• Any savings you’ve spent (in excess of what you’ve contributed towards), will need to be repaid to the medical scheme.


As both the above-mentioned options may lead to you having to pay in more for various co-payments and deductibles, we recommend that you speak to your Sasfin Healthcare consultant about gap insurance to protect yourself against these unexpected costs.


3. Income based options


If you’re registered on an option where contributions are linked to your monthly income, and your earnings have been reduced, you need to notify the scheme. You’ll need to provide proof of your current income, so that they can move you to a lower income band - which will result in your monthly contributions decreasing.



4. Reducing the number of dependants


If you’re not able to downgrade the entire family, i.e. certain family members require higher levels of benefits like oncology or chronic benefits, you could look at whether it would prove cost effective to move those dependants that are in better health to a less expensive option. As a last resort, you could think about removing dependants.


Why cancelling your medical scheme (particularly during this pandemic) is not recommended:


Some people cancel their medical scheme policy when times are tough, with the intention of reinstating it again when they’re able to afford the contributions. A decision to cancel your medical scheme membership is one that could have a major impact on your wellbeing and add even further financial strain.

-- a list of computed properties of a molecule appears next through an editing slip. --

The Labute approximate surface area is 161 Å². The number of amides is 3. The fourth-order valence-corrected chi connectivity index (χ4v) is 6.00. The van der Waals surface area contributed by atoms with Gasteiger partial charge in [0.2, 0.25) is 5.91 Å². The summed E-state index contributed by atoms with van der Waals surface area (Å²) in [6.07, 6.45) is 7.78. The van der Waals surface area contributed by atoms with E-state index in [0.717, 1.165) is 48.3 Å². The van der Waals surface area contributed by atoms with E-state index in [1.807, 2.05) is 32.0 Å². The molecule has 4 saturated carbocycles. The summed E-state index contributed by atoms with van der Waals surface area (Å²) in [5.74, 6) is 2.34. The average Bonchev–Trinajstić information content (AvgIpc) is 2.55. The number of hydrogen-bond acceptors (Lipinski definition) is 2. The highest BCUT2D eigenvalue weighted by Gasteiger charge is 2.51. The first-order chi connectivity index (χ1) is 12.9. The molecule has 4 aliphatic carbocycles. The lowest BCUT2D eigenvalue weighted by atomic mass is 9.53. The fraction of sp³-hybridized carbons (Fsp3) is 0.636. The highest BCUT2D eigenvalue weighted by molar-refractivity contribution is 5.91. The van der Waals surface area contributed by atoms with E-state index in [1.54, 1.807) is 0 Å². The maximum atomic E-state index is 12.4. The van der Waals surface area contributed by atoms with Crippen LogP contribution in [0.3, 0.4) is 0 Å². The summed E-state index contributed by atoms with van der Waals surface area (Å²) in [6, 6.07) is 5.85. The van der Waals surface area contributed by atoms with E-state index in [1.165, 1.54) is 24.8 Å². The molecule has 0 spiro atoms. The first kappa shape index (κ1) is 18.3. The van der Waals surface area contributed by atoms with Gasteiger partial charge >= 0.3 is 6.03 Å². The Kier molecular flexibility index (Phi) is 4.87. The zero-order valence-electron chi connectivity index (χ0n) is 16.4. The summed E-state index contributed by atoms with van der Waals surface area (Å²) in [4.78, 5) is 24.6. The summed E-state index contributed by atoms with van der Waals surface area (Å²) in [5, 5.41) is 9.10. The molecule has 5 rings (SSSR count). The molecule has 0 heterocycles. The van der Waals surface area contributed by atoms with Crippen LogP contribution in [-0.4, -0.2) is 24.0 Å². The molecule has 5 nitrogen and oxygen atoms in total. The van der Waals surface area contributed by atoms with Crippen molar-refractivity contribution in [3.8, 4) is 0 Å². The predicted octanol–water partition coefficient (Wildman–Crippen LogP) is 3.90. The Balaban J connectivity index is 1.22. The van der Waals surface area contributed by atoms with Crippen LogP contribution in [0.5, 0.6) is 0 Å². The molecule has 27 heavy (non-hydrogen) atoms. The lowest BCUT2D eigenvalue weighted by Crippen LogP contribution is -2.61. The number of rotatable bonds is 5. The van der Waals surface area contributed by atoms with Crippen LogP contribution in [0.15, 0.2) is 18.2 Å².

Here’s what may happen if you cancel:


All medical expenses, especially those at a private facility, will be for your own account, during a time where you’re at risk of falling ill. As COVID-19 has been classified as a Prescribed Minimum Benefit (PMB), your medical scheme is obliged to cover costs related to your diagnosis, treatment and care (consultations, medication and hospitalisation).


There may be exclusions and/or a contribution penalty applied on your medical scheme membership (should you want to re-join), which includes:


  •  3 months’ general waiting period, which either includes or excludes PMBs depending on whether you’ve been a member of a medical scheme for a minimum of 24 months and whether you re-join within 90 days.
  •  12 months’ exclusion from cover for any existing medical condition (this means that the scheme won’t cover any medical expenses related to any existing medical condition for the first year of membership).
  •  If you’re older than 35 years, a late joiner penalty may be applied to your contribution, which ranges between 5% and 75%. It’s important to note that this penalty will be applied indefinitely.

Check the termination notice period applicable to your scheme as most schemes require a 30-day notice period, but some might insist on a longer period.


For all of these reasons, we strongly recommend that before you make any changes to your medical scheme plan, you consult your Sasfin Healthcare consultant to ensure that you understand the ramifications now and into the future.

About the Author

Charleen Rix
Head of Healthcare, Sasfin Wealth